Jason J. Gullickson

Jason J. Gullickson

RHaC Part 2

Need to think up a clever name for this.

So following-up from my last post , I did some experiments and realized that I was making it more complicated than it had to be.

  • There’s no need to “seed” the data, if you have the hash, then you already know when you’ve found the right source data (the hash will match, duh )
  • Using random input data doesn’t make sense because you could theoretically be searching forever, as opposed to having a finate (if very long) search by simply incrementing through all possible input combinations

Since my original post I’ve looked into a number of hash functions and learned more about the field of study.  I still didn’t find a function that suits my purpose, but at least I know what to call one that would.  What I’m looking for is a hash function that is:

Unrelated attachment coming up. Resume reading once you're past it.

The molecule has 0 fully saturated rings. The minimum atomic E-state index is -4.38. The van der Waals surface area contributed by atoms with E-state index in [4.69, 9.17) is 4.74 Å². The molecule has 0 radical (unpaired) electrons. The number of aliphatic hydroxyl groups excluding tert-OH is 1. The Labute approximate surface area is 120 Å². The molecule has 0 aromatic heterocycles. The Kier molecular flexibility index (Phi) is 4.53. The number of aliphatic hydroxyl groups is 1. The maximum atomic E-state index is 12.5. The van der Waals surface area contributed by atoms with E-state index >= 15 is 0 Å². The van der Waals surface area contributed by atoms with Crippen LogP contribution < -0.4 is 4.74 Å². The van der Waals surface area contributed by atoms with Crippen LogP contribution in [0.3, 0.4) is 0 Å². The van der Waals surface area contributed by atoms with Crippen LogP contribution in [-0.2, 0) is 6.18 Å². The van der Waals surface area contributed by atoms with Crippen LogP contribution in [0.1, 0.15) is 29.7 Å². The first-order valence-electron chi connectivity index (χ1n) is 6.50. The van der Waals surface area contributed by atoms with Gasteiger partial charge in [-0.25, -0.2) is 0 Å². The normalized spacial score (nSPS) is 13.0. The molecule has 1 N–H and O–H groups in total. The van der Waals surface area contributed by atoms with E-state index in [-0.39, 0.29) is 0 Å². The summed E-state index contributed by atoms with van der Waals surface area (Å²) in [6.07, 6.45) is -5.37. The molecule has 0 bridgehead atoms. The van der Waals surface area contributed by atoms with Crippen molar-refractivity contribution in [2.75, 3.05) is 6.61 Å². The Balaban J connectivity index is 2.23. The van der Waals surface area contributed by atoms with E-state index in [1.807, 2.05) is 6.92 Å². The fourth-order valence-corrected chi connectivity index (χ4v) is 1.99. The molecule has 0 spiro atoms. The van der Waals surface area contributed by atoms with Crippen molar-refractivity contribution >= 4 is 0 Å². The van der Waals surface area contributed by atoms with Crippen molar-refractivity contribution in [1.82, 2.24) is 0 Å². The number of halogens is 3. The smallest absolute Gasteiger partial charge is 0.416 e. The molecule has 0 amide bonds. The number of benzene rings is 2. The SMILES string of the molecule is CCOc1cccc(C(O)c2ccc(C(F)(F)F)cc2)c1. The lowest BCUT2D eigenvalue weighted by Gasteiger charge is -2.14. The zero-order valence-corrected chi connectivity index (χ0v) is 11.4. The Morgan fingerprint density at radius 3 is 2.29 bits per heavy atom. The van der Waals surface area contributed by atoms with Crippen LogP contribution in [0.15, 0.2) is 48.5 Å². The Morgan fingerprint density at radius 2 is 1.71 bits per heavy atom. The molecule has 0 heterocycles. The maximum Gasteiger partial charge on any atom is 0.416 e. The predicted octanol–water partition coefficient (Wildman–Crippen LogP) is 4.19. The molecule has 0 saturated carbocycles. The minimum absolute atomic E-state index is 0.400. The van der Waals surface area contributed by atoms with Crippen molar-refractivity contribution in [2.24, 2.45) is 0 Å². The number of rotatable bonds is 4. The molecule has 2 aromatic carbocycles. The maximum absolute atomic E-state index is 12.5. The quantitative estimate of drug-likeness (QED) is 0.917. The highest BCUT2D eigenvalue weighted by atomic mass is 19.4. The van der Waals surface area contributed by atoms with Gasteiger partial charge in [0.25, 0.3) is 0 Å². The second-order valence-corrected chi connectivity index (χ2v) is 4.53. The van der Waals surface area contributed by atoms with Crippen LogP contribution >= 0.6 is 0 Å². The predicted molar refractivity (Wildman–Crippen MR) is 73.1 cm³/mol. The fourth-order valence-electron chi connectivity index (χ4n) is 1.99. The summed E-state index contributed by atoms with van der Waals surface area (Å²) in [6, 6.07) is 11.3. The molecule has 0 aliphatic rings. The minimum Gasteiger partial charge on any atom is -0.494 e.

More broadly, I want a hash function that is fast to hash and not resistant to being reversed.  Unfortunately most collision-resistant hash functions are designed for cryptographic applications where reversability is undesirable. So I’m still on the lookout for a hash function that suits my oddball needs.

On the upside I’ve seen several conversations that indicate even a brute-force approach to what I’m trying to do may be feasable due to newer technology that is becoming more commonplace (GPU’s and FPGA).  Also it’s worth noting that what I have in mind is almost trivial for a quantum computer , so I’ve got that to fall-back on.

For now I’m going to plow ahead using existing (if not ideal) cryptographic hash functions and see if I can at least demonstrate results with small input data.  If that works, then I’ll consider it proof-of-concept, and I can look deeper at accelerating the reversing process as well as selecting/designing a hash function more suited for the application.


// jjg

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